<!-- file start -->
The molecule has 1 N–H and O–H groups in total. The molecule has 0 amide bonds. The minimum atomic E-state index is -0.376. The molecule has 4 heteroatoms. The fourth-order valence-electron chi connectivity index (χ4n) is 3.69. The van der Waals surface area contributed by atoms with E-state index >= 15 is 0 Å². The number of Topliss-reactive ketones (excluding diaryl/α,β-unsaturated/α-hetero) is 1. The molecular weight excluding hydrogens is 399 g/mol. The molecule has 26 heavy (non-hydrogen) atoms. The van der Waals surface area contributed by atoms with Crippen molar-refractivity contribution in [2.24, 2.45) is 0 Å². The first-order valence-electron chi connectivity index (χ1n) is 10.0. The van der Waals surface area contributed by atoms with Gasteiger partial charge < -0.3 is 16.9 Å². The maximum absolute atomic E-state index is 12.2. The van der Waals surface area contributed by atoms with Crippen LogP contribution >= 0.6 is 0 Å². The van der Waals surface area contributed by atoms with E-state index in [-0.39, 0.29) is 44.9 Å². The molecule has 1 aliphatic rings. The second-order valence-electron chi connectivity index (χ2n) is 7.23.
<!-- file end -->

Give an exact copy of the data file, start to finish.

The molecule has 1 N–H and O–H groups in total. The molecule has 0 amide bonds. The minimum atomic E-state index is -0.376. The molecule has 4 heteroatoms. The fourth-order valence-electron chi connectivity index (χ4n) is 3.69. The van der Waals surface area contributed by atoms with E-state index >= 15 is 0 Å². The number of Topliss-reactive ketones (excluding diaryl/α,β-unsaturated/α-hetero) is 1. The molecular weight excluding hydrogens is 399 g/mol. The molecule has 26 heavy (non-hydrogen) atoms. The van der Waals surface area contributed by atoms with Crippen molar-refractivity contribution in [2.24, 2.45) is 0 Å². The first-order valence-electron chi connectivity index (χ1n) is 10.0. The van der Waals surface area contributed by atoms with Gasteiger partial charge < -0.3 is 16.9 Å². The maximum absolute atomic E-state index is 12.2. The van der Waals surface area contributed by atoms with Crippen LogP contribution >= 0.6 is 0 Å². The van der Waals surface area contributed by atoms with E-state index in [-0.39, 0.29) is 44.9 Å². The molecule has 1 aliphatic rings. The second-order valence-electron chi connectivity index (χ2n) is 7.23.